Marlene Fisher, an information technology (IT) administrator at the University of Chicago, a resident of Grand Crossing, and a master gardener, is running for City Council for the 5th Ward.
“I’ve done a lot in the Grand Crossing community, and I plan to bring that experience to the other districts of[5th Ward]to manage each area’s distinct and unique needs,” Fisher said. rice field.
Fisher was born in Jonestown, Mississippi, and moved to Decatur, central Illinois, at an early age. She enrolled at Bradley College in Peoria, Illinois in 1990, where she graduated with a degree in her computer and her systems business.
After graduating, she has worked in the public and private IT sectors for over 25 years.
She moved to the South Shore in 1998 and five years later joined the technical team at Emil G. Hirsch Metropolitan High School in Grand Crossing, Chicago Public Schools (CPS). She also coached the school’s boys’ basketball team.
Although she dropped out of school after three years, Fisher said her time at Hersh was influential.
She said she encountered students whose “only problem was[they]going to school” because of family problems, homelessness and gang activity. said.
During her tenure, she organized fundraising efforts to provide the basketball team with new jerseys and basic equipment, and sent some players to a summer skills-building camp at Bradley University. “That’s how I was introduced to the neighborhood,” Fisher said.
After Hirsch, Fischer continued to work at the headquarters of CPS and the Federal Reserve Bank of Chicago. She then took a job as Senior PeopleSoft Security Administrator at the University of Chicago, a role she still holds today.
In 2009, she permanently moved to Grand Crossing and purchased a home in Revere Way, an affordable housing development built by the Gary Cummer Foundation.
Concerned about the “neighborhood plague”, Fisher joined a beautification effort. She mowed the lawn and cleared some vacant lots.
During this time, she repurposed a municipal vacant lot two houses down from her home and turned it into a vegetable and flower garden. Fisher named the lot “Greasy Gardens” because it is a popular dumping ground for the neighborhood.
Winner of the Chicago Excellence in Gardening Award each year from 2017 to 2019, the gardens are also used for community events such as the annual Harvest Party and Juneteenth Celebration. She eventually purchased the land through the city’s adjacent land acquisition program in 2018.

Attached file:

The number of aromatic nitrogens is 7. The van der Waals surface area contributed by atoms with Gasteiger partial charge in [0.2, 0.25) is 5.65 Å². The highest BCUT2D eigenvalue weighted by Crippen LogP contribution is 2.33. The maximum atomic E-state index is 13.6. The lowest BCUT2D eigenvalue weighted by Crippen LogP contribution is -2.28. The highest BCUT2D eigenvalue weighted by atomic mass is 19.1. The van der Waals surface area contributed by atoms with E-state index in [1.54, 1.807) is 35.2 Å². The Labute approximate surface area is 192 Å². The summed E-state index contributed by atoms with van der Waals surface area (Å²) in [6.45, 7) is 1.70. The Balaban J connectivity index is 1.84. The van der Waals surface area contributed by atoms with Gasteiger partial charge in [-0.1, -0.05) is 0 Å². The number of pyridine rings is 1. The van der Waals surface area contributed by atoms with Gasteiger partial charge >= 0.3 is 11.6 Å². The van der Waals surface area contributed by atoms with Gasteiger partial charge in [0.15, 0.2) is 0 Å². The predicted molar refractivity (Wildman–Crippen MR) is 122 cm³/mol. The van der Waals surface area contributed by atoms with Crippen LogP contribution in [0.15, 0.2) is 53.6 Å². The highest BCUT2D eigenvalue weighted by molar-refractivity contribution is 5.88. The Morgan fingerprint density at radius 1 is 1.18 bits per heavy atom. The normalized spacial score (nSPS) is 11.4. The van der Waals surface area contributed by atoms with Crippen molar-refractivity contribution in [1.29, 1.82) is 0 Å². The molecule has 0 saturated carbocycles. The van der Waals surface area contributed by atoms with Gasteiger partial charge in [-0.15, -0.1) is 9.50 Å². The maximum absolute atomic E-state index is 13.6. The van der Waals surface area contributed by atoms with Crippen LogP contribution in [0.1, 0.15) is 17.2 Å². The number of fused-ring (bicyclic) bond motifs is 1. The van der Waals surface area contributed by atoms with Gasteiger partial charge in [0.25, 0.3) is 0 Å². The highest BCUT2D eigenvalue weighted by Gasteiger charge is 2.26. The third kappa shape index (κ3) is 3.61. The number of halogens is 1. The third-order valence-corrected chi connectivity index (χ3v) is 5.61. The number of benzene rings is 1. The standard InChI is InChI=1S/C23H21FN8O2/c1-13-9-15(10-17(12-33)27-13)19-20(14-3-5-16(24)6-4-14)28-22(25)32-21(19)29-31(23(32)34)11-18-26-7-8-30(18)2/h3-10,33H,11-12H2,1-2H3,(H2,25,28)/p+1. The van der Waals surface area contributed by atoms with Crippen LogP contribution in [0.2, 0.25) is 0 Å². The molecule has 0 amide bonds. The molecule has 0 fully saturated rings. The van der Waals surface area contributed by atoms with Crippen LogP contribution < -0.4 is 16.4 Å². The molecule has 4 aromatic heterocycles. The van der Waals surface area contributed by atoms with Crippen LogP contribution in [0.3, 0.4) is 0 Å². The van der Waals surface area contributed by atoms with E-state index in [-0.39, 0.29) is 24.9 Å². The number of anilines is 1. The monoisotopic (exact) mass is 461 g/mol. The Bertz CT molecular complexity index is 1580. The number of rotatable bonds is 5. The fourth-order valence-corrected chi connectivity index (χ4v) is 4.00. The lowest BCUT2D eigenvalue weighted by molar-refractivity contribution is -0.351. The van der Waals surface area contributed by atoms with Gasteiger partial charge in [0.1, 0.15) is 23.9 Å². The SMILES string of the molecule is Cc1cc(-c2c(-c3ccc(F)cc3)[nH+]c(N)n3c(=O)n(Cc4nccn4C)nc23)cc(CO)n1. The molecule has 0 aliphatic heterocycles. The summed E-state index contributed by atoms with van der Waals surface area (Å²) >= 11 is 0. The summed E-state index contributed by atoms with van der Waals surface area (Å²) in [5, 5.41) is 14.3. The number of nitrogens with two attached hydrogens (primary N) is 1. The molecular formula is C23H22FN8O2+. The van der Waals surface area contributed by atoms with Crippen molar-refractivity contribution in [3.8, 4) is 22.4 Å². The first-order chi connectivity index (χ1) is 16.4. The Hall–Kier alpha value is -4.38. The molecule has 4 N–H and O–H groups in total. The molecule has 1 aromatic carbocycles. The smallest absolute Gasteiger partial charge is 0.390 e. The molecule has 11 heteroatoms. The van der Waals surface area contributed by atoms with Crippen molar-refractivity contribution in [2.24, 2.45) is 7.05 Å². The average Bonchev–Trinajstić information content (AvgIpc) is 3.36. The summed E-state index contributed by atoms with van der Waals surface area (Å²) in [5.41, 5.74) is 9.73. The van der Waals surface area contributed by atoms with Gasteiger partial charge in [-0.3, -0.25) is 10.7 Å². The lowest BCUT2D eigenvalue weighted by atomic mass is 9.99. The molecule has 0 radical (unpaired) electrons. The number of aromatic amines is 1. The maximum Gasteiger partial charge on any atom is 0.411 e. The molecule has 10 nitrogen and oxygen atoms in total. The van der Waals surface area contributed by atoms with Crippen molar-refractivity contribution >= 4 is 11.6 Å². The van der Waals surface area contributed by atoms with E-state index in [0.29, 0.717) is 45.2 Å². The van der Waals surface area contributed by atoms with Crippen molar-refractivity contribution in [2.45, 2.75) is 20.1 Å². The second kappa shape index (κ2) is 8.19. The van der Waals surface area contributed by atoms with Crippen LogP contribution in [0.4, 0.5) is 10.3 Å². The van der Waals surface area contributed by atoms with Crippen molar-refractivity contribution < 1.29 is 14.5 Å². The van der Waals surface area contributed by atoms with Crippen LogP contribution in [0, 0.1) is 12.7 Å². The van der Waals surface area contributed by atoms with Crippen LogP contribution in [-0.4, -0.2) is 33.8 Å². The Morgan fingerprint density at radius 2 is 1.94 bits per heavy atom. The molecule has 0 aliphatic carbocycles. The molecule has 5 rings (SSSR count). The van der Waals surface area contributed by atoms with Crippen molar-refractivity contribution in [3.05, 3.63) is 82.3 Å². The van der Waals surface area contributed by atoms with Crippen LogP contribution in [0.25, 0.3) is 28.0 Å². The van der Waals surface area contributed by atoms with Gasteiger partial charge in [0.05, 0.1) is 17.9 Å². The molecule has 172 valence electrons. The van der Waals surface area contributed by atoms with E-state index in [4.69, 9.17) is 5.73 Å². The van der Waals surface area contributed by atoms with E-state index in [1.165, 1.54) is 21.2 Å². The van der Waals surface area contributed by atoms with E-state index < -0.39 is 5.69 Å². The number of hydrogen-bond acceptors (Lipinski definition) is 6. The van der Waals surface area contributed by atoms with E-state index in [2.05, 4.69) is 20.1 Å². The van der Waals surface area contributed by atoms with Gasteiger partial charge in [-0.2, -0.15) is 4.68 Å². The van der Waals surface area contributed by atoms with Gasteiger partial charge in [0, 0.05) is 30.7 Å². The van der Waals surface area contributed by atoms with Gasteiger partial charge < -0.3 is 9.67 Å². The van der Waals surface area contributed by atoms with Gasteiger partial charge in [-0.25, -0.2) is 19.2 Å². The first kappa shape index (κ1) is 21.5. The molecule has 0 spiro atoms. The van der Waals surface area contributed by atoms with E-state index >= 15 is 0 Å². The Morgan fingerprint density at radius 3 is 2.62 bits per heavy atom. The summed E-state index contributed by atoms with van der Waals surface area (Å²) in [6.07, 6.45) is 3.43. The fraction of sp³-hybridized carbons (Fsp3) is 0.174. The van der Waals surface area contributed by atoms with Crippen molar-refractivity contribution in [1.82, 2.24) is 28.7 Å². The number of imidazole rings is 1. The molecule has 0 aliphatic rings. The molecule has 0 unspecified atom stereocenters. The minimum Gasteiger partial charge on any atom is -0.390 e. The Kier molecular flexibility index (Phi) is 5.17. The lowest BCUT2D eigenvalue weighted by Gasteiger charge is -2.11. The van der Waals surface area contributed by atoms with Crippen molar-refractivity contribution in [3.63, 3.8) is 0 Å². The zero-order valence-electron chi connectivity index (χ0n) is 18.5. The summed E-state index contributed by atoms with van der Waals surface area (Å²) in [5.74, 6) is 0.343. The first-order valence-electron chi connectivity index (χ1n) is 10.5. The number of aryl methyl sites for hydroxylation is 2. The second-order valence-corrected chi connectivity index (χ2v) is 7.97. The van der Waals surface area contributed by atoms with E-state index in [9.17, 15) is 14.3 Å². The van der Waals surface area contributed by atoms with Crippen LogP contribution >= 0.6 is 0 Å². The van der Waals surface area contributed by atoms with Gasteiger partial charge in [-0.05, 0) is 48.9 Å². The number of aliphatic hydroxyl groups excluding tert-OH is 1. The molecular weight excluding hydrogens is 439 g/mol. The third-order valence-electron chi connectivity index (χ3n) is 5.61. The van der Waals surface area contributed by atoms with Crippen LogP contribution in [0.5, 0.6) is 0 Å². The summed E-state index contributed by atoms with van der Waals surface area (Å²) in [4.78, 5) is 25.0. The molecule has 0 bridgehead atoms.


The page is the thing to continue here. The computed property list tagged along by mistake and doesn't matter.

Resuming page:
Fisher is also a Master Gardener, a trained horticulturist who serves the community through volunteer service projects, and a Master Urban Farmer through the University of Illinois School of Extension.
When asked why he decided to run, Fisher thought his work and volunteer experience would help him “do more” for his community.
“I have professional experience and community activism. I know the challenges of public schools in Chicago and the challenges of living in housing insecure areas,” she said. “I think people like me who want to live in the neighborhood have the opportunity to do more.”
Fisher identified Ward 5’s biggest problems as a lack of affordable housing, economic investment, and public safety.
Regarding housing, she said: I would like to know what the (company’s) rental policy is and what the eviction policy is.”
On the topic of public safety, Fisher said he supports the new local police district council and holds law enforcement accountable for misconduct. He also regularly attends CAPS meetings.
As for economic investment, Fisher said he would like to see more companies on the ward. She also uses her IT knowledge of her own to help voters learn the system, including filing her 311 requests, she said.
He is also a project leader for Habitat for Humanity, a member of the Steering Committee for Nature, Culture, and Human Health Network, president of the Greenwood Block Club, and a judge for the Chicago Excellence in Gardening Awards.